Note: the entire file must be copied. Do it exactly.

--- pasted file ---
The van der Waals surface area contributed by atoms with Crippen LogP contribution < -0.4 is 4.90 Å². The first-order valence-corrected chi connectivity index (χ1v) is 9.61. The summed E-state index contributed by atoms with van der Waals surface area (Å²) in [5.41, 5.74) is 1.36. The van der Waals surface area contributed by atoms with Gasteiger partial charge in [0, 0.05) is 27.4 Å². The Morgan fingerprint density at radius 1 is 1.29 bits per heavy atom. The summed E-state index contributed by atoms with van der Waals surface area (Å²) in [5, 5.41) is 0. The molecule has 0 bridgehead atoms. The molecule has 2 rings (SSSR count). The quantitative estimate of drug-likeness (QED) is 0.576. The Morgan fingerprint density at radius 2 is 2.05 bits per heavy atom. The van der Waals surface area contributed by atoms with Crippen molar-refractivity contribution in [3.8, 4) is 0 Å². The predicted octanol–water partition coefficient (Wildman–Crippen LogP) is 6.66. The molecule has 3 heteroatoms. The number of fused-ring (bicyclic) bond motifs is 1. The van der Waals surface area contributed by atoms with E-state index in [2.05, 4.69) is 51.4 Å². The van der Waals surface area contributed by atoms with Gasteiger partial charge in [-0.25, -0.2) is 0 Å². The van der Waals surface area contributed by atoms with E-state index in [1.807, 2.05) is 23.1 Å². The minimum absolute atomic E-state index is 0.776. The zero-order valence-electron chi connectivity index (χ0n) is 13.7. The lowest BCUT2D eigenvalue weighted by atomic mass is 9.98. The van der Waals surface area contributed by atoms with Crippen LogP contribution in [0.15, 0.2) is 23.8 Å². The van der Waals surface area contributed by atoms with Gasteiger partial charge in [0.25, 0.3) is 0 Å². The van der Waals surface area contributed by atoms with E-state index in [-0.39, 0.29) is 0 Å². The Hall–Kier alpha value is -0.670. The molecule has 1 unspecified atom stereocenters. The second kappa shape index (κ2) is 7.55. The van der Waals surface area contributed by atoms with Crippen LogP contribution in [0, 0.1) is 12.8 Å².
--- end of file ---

The van der Waals surface area contributed by atoms with Crippen LogP contribution < -0.4 is 4.90 Å². The first-order valence-corrected chi connectivity index (χ1v) is 9.61. The summed E-state index contributed by atoms with van der Waals surface area (Å²) in [5.41, 5.74) is 1.36. The van der Waals surface area contributed by atoms with Gasteiger partial charge in [0, 0.05) is 27.4 Å². The Morgan fingerprint density at radius 1 is 1.29 bits per heavy atom. The summed E-state index contributed by atoms with van der Waals surface area (Å²) in [5, 5.41) is 0. The molecule has 0 bridgehead atoms. The molecule has 2 rings (SSSR count). The quantitative estimate of drug-likeness (QED) is 0.576. The Morgan fingerprint density at radius 2 is 2.05 bits per heavy atom. The van der Waals surface area contributed by atoms with Crippen molar-refractivity contribution in [3.8, 4) is 0 Å². The predicted octanol–water partition coefficient (Wildman–Crippen LogP) is 6.66. The molecule has 3 heteroatoms. The number of fused-ring (bicyclic) bond motifs is 1. The van der Waals surface area contributed by atoms with E-state index in [2.05, 4.69) is 51.4 Å². The van der Waals surface area contributed by atoms with Gasteiger partial charge in [-0.25, -0.2) is 0 Å². The van der Waals surface area contributed by atoms with E-state index in [1.807, 2.05) is 23.1 Å². The minimum absolute atomic E-state index is 0.776. The zero-order valence-electron chi connectivity index (χ0n) is 13.7. The lowest BCUT2D eigenvalue weighted by atomic mass is 9.98. The van der Waals surface area contributed by atoms with Crippen LogP contribution in [0.15, 0.2) is 23.8 Å². The van der Waals surface area contributed by atoms with Gasteiger partial charge in [0.25, 0.3) is 0 Å². The van der Waals surface area contributed by atoms with E-state index in [-0.39, 0.29) is 0 Å². The Hall–Kier alpha value is -0.670. The molecule has 1 unspecified atom stereocenters. The second kappa shape index (κ2) is 7.55. The van der Waals surface area contributed by atoms with Crippen LogP contribution in [0, 0.1) is 12.8 Å².